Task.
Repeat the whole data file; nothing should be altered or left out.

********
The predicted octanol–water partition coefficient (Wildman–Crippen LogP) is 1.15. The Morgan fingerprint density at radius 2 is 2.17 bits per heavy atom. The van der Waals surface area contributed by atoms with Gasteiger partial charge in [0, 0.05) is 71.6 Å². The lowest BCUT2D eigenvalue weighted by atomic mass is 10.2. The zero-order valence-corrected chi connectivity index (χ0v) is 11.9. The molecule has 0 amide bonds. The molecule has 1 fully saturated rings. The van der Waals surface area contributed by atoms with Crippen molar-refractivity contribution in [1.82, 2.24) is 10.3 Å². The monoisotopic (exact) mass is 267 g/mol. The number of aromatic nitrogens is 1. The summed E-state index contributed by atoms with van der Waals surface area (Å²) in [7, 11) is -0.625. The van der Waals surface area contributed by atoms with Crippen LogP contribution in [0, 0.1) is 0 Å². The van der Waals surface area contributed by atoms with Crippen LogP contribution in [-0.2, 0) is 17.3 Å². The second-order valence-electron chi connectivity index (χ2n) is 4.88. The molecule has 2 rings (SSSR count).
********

The predicted octanol–water partition coefficient (Wildman–Crippen LogP) is 1.15. The Morgan fingerprint density at radius 2 is 2.17 bits per heavy atom. The van der Waals surface area contributed by atoms with Gasteiger partial charge in [0, 0.05) is 71.6 Å². The lowest BCUT2D eigenvalue weighted by atomic mass is 10.2. The zero-order valence-corrected chi connectivity index (χ0v) is 11.9. The molecule has 0 amide bonds. The molecule has 1 fully saturated rings. The van der Waals surface area contributed by atoms with Crippen molar-refractivity contribution in [1.82, 2.24) is 10.3 Å². The monoisotopic (exact) mass is 267 g/mol. The number of aromatic nitrogens is 1. The summed E-state index contributed by atoms with van der Waals surface area (Å²) in [7, 11) is -0.625. The van der Waals surface area contributed by atoms with Crippen LogP contribution in [0, 0.1) is 0 Å². The van der Waals surface area contributed by atoms with Crippen LogP contribution in [-0.2, 0) is 17.3 Å². The second-order valence-electron chi connectivity index (χ2n) is 4.88. The molecule has 2 rings (SSSR count).